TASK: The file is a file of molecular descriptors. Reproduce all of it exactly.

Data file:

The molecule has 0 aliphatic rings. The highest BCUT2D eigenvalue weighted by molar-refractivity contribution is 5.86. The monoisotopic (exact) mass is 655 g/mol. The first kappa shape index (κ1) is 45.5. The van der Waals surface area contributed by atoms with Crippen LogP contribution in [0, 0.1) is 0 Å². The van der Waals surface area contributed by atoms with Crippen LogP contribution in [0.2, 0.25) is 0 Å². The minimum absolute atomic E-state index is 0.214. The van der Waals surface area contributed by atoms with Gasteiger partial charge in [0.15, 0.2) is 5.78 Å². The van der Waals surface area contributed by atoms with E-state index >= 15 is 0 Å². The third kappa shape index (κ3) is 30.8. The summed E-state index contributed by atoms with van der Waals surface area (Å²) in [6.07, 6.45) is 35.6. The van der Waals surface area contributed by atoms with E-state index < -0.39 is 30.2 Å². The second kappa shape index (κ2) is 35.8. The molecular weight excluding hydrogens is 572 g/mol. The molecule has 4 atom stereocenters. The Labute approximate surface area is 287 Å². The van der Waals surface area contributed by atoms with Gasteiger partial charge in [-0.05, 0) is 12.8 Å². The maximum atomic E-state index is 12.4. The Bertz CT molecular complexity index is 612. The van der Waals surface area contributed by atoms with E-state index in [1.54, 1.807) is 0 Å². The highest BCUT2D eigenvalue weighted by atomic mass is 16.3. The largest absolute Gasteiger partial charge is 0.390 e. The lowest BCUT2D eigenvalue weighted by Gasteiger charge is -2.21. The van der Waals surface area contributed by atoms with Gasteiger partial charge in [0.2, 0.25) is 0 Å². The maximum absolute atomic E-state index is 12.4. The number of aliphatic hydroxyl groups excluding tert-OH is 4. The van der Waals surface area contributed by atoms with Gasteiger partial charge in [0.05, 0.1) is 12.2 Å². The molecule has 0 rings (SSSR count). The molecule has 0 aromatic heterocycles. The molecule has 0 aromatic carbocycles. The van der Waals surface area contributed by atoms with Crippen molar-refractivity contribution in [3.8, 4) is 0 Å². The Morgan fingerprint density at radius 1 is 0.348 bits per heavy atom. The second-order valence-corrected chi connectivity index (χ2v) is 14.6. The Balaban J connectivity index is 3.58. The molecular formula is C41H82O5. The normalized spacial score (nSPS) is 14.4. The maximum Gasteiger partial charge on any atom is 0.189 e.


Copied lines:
The molecule has 0 aliphatic rings. The highest BCUT2D eigenvalue weighted by molar-refractivity contribution is 5.86. The monoisotopic (exact) mass is 655 g/mol. The first kappa shape index (κ1) is 45.5. The van der Waals surface area contributed by atoms with Crippen LogP contribution in [0, 0.1) is 0 Å². The van der Waals surface area contributed by atoms with Crippen LogP contribution in [0.2, 0.25) is 0 Å². The minimum absolute atomic E-state index is 0.214. The van der Waals surface area contributed by atoms with Gasteiger partial charge in [0.15, 0.2) is 5.78 Å². The van der Waals surface area contributed by atoms with E-state index >= 15 is 0 Å². The third kappa shape index (κ3) is 30.8. The summed E-state index contributed by atoms with van der Waals surface area (Å²) in [6.07, 6.45) is 35.6. The van der Waals surface area contributed by atoms with E-state index < -0.39 is 30.2 Å². The second kappa shape index (κ2) is 35.8. The molecular weight excluding hydrogens is 572 g/mol. The molecule has 4 atom stereocenters. The Labute approximate surface area is 287 Å². The van der Waals surface area contributed by atoms with Gasteiger partial charge in [-0.05, 0) is 12.8 Å². The maximum atomic E-state index is 12.4. The Bertz CT molecular complexity index is 612. The van der Waals surface area contributed by atoms with E-state index in [1.54, 1.807) is 0 Å². The highest BCUT2D eigenvalue weighted by atomic mass is 16.3. The largest absolute Gasteiger partial charge is 0.390 e. The lowest BCUT2D eigenvalue weighted by Gasteiger charge is -2.21. The van der Waals surface area contributed by atoms with Gasteiger partial charge in [0.2, 0.25) is 0 Å². The maximum absolute atomic E-state index is 12.4. The number of aliphatic hydroxyl groups excluding tert-OH is 4. The van der Waals surface area contributed by atoms with Gasteiger partial charge in [0.05, 0.1) is 12.2 Å². The molecule has 0 rings (SSSR count). The molecule has 0 aromatic heterocycles. The molecule has 0 aromatic carbocycles. The van der Waals surface area contributed by atoms with Crippen molar-refractivity contribution in [3.8, 4) is 0 Å². The Morgan fingerprint density at radius 1 is 0.348 bits per heavy atom. The second-order valence-corrected chi connectivity index (χ2v) is 14.6. The Balaban J connectivity index is 3.58. The molecular formula is C41H82O5. The normalized spacial score (nSPS) is 14.4. The maximum Gasteiger partial charge on any atom is 0.189 e.